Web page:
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Rear-view photo of the hacker creating the online scam targeting attorneys.

In the past few years, scammers have become more sophisticated. While most scams are still perpetrated against the elderly, some fraudsters have turned their attention to an unexpected new target: attorneys. In this article, we’re going to review and describe some of the scams that attorneys faced in 2020.

Although there are some variations between the individual scam attempts, the majority of fraud events have fallen under three categories:

1.  Impersonation Scams

How often do you ignore emails from your state’s Bar Association? If you’re like most attorneys, the answer is ‘rarely.’ Unfortunately, some scammers are now attempting to take advantage of this fact by sending emails impersonating various Bar Associations.

In August of 2020, multiple Texas attorneys received a correspondence that appeared to be from the Dallas Bar Association. The email included links and information about a GoFundMe campaign dedicated to a sick child. The Dallas Bar Association has since clarified that it did not send the email. Nearly a month later, another Texas attorney was targeted by a similar scam. In this case, the scammers impersonated the State Bar of Texas and attempted to collect payment for bar fees. Luckily, the attorney did not send payment and reported the scam. Both of these cases illustrate the importance of verifying an official-looking email address or domain name before disbursing funds.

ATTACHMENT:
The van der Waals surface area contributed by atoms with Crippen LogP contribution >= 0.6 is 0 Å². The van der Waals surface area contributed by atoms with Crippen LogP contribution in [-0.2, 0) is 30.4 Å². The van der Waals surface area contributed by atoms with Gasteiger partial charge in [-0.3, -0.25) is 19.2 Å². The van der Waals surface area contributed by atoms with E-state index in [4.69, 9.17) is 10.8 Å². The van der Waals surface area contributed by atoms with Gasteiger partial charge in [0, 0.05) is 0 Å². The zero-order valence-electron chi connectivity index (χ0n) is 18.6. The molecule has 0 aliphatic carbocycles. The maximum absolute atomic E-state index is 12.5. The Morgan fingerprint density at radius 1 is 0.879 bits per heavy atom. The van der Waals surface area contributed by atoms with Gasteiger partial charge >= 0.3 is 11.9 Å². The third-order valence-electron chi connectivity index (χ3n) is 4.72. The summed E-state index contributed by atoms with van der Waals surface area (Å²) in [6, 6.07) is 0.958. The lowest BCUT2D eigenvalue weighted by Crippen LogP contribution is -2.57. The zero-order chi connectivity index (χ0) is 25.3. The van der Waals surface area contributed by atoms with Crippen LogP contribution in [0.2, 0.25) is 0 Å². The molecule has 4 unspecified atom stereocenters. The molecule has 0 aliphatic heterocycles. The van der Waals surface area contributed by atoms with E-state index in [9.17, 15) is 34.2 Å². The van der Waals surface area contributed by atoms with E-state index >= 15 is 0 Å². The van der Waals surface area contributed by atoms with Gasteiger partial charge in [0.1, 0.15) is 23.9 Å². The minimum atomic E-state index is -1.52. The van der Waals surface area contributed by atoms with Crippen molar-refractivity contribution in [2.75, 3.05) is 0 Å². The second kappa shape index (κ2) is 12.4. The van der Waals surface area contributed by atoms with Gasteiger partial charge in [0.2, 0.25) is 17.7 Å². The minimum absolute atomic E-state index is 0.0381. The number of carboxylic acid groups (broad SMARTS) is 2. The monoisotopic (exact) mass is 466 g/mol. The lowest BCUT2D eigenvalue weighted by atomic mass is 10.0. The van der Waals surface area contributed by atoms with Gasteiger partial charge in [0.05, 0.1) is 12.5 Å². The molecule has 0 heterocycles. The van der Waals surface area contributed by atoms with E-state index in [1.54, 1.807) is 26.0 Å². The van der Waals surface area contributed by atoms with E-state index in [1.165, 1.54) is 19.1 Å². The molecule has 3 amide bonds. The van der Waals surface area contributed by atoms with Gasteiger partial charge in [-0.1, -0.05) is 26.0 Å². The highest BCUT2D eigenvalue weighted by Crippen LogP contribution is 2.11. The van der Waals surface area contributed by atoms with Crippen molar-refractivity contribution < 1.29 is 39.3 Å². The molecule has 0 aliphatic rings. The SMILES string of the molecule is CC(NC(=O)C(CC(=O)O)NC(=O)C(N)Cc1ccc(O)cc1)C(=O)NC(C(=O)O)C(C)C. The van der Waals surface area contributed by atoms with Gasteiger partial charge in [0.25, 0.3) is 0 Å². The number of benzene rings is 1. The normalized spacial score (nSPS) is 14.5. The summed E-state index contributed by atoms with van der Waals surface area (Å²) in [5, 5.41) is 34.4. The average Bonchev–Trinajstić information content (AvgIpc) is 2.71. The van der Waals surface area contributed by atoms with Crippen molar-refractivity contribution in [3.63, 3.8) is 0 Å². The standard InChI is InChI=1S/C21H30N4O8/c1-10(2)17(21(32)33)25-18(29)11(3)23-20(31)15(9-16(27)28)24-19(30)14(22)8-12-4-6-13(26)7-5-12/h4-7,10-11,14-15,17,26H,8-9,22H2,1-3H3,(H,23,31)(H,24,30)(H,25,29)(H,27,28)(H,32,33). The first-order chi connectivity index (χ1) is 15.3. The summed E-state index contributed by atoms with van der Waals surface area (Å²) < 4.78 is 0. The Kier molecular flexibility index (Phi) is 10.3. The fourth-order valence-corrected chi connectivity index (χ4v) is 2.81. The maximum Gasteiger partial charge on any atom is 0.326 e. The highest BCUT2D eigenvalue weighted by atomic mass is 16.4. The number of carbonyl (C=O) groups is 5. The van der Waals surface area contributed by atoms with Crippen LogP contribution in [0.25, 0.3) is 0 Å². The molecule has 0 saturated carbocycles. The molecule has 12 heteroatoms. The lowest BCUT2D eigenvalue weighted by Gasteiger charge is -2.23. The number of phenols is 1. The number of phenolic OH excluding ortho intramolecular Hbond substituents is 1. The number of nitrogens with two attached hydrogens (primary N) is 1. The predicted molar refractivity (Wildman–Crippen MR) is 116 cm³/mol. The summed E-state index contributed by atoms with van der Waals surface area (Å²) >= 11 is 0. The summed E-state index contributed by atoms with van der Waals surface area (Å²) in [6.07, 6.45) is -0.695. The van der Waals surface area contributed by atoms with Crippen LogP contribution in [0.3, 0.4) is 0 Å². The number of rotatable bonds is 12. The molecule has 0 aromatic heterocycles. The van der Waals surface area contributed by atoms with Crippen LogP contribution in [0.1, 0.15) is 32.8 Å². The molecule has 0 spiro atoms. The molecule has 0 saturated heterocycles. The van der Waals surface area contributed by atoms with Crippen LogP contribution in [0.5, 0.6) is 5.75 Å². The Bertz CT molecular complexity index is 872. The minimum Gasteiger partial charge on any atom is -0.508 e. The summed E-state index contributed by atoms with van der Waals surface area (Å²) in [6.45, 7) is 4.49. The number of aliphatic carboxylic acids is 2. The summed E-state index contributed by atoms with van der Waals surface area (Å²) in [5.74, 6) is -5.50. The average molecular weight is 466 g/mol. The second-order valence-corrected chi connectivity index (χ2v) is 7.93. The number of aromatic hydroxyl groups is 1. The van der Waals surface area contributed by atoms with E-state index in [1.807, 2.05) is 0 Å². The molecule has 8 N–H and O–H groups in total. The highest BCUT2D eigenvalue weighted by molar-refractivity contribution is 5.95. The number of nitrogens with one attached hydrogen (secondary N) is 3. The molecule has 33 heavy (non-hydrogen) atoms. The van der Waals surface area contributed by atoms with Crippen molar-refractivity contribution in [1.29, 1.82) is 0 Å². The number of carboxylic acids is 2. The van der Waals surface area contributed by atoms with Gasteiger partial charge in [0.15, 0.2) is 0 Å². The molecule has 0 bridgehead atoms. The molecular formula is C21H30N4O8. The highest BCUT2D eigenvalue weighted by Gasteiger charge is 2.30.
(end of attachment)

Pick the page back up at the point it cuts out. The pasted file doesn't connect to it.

2. Legal Representation Scams

In accordance with social distancing guidelines, many attorneys are currently receiving new leads exclusively by phone or email. While this practice has numerous advantages, it also eliminates some of the barriers that scammers face when attempting to secure fraudulent representation. One recent example of this technique in action involves a personal injury attorney. The attorney received an email from someone who was asking for representation in a dog bite case. The letter included seemingly legitimate information as well as a photo of the alleged dog bite (which was later revealed to be a photo from a previous news story in the UK.) Ultimately, the scammer claimed the dog’s owner wanted to settle out of court and send payment through the attorney. The attorney uncovered the scam before money changed hands, but it is likely that the fraudsters were planning to send a bad check and request a money transfer in exchange.

3. Debt Recovery Assistance Scams

Most scammers that request legal representation do so as individuals, however some recent fraud attempts have involved scammers claiming to represent debt collection companies. To get the ball rolling, scammers will reach out through email or postal mail, asking the attorney to issue a demand letter on their behalf. If the attorney sends the demand letter, the scammer will return, claiming they’ve received a check for a portion of the debt.

Next, the attorney receives the check in the mail, along with a request to cash it, collect the applicable fees, and return the remaining funds via wire transfer. To complete the scam, the ‘client’ insists the check should be cashed immediately and asks that residual funds are sent to them, even before the original check has cleared. Unfortunately, attorneys who issue the requested payment will soon find that the check has bounced and the scammer has disappeared.

Final Thoughts

In an increasingly digital world, it’s critical that lawyers remain vigilant and wary of potential scammers. To protect yourself and your law firm, be sure to issue payments only after all funds have been cleared by your bank. Additionally, consider scheduling video conferences with all new clients. This strategy can minimize the potential for unscrupulous individuals to obtain representation using the stolen identity of a real working professional.

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